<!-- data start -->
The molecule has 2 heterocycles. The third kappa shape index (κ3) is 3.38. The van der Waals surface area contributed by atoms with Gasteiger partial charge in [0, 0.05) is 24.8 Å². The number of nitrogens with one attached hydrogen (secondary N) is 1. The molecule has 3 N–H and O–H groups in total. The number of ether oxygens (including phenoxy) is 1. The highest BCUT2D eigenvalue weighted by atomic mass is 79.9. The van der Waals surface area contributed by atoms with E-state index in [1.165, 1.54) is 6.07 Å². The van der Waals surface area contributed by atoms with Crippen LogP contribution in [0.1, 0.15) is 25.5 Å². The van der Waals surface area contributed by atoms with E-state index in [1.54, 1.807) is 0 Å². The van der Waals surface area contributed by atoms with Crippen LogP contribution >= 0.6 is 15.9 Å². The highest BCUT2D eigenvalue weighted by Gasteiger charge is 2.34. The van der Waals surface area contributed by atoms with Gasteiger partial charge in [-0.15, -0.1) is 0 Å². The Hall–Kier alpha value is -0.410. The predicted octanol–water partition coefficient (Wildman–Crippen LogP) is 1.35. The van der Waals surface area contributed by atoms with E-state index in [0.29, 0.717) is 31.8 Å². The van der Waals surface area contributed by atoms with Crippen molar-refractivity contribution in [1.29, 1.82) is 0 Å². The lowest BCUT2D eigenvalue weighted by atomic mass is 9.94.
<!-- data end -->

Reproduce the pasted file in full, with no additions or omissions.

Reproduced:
The molecule has 2 heterocycles. The third kappa shape index (κ3) is 3.38. The van der Waals surface area contributed by atoms with Gasteiger partial charge in [0, 0.05) is 24.8 Å². The number of nitrogens with one attached hydrogen (secondary N) is 1. The molecule has 3 N–H and O–H groups in total. The number of ether oxygens (including phenoxy) is 1. The highest BCUT2D eigenvalue weighted by atomic mass is 79.9. The van der Waals surface area contributed by atoms with E-state index in [1.165, 1.54) is 6.07 Å². The van der Waals surface area contributed by atoms with Crippen LogP contribution in [0.1, 0.15) is 25.5 Å². The van der Waals surface area contributed by atoms with E-state index in [1.54, 1.807) is 0 Å². The van der Waals surface area contributed by atoms with Crippen LogP contribution >= 0.6 is 15.9 Å². The highest BCUT2D eigenvalue weighted by Gasteiger charge is 2.34. The van der Waals surface area contributed by atoms with Gasteiger partial charge in [-0.15, -0.1) is 0 Å². The Hall–Kier alpha value is -0.410. The predicted octanol–water partition coefficient (Wildman–Crippen LogP) is 1.35. The van der Waals surface area contributed by atoms with E-state index in [0.29, 0.717) is 31.8 Å². The van der Waals surface area contributed by atoms with Crippen molar-refractivity contribution in [1.29, 1.82) is 0 Å². The lowest BCUT2D eigenvalue weighted by atomic mass is 9.94.